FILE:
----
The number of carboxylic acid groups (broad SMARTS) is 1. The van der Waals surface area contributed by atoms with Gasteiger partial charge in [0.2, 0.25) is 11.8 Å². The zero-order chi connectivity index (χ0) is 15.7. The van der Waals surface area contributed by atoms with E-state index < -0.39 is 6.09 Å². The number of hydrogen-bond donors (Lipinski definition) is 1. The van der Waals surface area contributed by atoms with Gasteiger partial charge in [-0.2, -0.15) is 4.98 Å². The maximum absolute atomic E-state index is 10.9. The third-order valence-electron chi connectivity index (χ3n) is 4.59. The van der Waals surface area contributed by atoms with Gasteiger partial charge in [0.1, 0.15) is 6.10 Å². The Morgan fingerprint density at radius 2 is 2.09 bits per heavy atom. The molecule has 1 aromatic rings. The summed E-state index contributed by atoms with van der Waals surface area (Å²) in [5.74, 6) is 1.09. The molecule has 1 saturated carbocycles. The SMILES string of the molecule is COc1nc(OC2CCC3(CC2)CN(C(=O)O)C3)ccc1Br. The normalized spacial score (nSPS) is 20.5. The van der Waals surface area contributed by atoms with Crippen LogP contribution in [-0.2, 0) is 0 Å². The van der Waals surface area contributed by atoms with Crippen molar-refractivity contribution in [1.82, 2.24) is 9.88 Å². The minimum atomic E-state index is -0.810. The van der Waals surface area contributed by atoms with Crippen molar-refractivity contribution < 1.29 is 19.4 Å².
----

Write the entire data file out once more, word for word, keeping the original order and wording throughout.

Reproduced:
The number of carboxylic acid groups (broad SMARTS) is 1. The van der Waals surface area contributed by atoms with Gasteiger partial charge in [0.2, 0.25) is 11.8 Å². The zero-order chi connectivity index (χ0) is 15.7. The van der Waals surface area contributed by atoms with E-state index < -0.39 is 6.09 Å². The number of hydrogen-bond donors (Lipinski definition) is 1. The van der Waals surface area contributed by atoms with Gasteiger partial charge in [-0.2, -0.15) is 4.98 Å². The maximum absolute atomic E-state index is 10.9. The third-order valence-electron chi connectivity index (χ3n) is 4.59. The van der Waals surface area contributed by atoms with Gasteiger partial charge in [0.1, 0.15) is 6.10 Å². The Morgan fingerprint density at radius 2 is 2.09 bits per heavy atom. The molecule has 1 aromatic rings. The summed E-state index contributed by atoms with van der Waals surface area (Å²) in [5.74, 6) is 1.09. The molecule has 1 saturated carbocycles. The SMILES string of the molecule is COc1nc(OC2CCC3(CC2)CN(C(=O)O)C3)ccc1Br. The normalized spacial score (nSPS) is 20.5. The van der Waals surface area contributed by atoms with Crippen LogP contribution in [-0.2, 0) is 0 Å². The van der Waals surface area contributed by atoms with Crippen molar-refractivity contribution in [1.82, 2.24) is 9.88 Å². The minimum atomic E-state index is -0.810. The van der Waals surface area contributed by atoms with Crippen molar-refractivity contribution < 1.29 is 19.4 Å².